If you’re a homeowner over the age of 62, you have probably thought about reverse mortgages or at least wondered what one can do for you. Unlike traditional mortgages and home-equity loans, you don’t have to pay back the money you earn from a reverse mortgage. In fact, you don’t make any mortgage payments. Instead, you receive payments from the lender. With each payment, the amount you owe on your home increases.
Although there are no mortgage payments to make, borrowing money from San Diego reverse mortgage lenders is not free. Following are some costs associated with reverse mortgages:
- Closing Costs – As with traditional mortgages, reverse mortgages have several costs due at closing including title-search fees, inspection fees ad recording fees. In some cases, you can have the lender pay for closing costs, but it lessens the amount of money you stand to receive through a reverse mortgage.
- Interest Charges – Interest rates continue to accrue on the loan until the day it is paid in full. Several factors affect interest rates and are discussed later in this article.
- Monthly Servicing Fee – While there are no mortgage payments, you must pay a small fee each month – usually up to $35 per month – to the lender servicing your reverse mortgage.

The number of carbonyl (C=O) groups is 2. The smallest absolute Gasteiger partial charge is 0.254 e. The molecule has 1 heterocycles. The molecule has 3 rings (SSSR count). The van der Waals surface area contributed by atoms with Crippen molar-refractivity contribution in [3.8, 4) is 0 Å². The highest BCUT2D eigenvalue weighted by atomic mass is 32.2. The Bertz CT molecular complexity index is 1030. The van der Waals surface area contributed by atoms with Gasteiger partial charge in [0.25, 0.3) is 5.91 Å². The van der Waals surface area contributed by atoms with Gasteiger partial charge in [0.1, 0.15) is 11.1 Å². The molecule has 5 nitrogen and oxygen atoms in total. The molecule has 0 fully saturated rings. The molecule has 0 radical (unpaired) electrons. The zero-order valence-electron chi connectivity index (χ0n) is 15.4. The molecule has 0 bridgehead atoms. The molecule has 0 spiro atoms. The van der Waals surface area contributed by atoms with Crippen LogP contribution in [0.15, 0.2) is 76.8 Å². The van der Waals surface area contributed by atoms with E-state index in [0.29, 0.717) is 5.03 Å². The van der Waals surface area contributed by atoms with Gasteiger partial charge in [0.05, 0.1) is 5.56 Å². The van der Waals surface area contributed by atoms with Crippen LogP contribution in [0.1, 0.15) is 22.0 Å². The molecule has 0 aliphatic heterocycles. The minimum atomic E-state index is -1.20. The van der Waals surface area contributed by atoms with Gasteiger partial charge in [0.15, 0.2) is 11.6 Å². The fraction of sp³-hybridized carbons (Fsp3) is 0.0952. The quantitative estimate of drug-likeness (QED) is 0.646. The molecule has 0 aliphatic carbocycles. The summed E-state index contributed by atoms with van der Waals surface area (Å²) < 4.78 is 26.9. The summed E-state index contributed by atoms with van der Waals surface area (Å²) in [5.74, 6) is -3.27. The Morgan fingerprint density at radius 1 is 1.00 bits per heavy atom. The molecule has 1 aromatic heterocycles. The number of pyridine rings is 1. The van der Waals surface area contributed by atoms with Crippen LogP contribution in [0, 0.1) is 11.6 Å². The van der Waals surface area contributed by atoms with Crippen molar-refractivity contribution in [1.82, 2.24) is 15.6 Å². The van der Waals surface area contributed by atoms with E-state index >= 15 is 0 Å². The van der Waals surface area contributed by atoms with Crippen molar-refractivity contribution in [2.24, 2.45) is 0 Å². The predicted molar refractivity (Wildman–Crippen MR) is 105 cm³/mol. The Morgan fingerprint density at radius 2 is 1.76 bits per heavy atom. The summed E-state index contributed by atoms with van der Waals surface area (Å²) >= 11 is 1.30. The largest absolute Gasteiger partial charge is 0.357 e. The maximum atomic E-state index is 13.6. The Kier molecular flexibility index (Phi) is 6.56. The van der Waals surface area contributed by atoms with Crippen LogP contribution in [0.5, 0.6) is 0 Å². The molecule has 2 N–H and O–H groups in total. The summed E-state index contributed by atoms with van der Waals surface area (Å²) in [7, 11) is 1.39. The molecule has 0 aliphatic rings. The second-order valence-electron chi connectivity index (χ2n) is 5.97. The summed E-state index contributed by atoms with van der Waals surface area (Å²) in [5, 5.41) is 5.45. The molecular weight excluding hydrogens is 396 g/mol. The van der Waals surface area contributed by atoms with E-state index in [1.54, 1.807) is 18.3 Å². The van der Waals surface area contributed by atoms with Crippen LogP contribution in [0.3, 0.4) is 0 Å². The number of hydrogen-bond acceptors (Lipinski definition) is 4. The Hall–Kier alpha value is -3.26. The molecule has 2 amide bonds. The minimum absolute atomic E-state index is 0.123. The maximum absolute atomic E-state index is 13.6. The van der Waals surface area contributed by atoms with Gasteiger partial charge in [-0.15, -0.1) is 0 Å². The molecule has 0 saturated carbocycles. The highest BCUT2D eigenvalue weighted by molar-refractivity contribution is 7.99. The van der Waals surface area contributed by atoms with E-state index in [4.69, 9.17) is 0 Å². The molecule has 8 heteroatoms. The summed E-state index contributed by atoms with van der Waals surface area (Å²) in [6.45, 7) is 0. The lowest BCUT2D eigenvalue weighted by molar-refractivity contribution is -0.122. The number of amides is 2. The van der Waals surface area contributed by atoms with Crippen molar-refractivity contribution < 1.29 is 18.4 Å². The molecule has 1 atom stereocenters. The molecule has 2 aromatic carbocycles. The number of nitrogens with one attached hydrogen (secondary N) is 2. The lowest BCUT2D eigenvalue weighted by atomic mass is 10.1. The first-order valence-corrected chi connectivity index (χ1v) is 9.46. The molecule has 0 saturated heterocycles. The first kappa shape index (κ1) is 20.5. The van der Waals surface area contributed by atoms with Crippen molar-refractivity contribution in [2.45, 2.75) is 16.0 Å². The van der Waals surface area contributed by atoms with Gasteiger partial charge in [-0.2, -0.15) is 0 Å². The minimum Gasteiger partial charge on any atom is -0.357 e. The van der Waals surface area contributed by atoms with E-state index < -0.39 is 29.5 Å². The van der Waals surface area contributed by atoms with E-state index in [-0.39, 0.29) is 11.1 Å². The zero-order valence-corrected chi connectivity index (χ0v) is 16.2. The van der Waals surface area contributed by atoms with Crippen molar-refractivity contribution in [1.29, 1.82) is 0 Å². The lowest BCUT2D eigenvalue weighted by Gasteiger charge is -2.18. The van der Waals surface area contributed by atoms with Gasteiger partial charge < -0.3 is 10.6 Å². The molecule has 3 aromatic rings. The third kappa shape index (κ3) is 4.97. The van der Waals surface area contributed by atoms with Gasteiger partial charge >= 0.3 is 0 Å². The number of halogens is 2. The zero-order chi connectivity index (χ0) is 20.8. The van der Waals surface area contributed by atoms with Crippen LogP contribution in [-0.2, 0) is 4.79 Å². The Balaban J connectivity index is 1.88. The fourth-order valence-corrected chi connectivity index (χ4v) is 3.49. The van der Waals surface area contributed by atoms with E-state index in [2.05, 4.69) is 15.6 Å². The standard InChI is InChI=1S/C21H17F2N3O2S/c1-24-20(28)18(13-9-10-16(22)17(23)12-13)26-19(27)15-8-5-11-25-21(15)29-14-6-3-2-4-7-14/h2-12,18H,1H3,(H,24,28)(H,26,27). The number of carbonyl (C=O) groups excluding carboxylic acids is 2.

- Reverse Mortgage Insurance – Homeowners must purchase reverse-mortgage insurance, which can cost up to 2 percent of the value of the home. It’s also common for one-half percent to be added to the interest rate and charged on the loan balance each month to cover reverse-mortgage insurance costs.
Of all the factors that can cost you money, interest charges are by far the most expensive. In addition to the current interest rate, many other factors can influence your rate. However, interest rates are not set according to your credit history or credit score as they are with traditional loans and mortgages. Instead, reverse-mortgage interest is determined by the following:
- Current Interest Rates – Most interest rates for reverse mortgages are adjustable and fluctuate along with rising and falling interest rates.
- Time – Generally, the interest rate paid in the beginning of a reverse mortgage is higher than that paid toward the end of the loan.
- Appreciation – The value of your home also determines your interest rate. As your loan balance nears an amount equal to the value of your home, you get a lower interest rate. If your home appreciates rapidly, your loan balance may always stay well under the value of your home, resulting in a higher interest rate.
Carefully weigh all costs associated with reverse mortgages before making a decision. Ask your lender to explain all costs if they are unclear.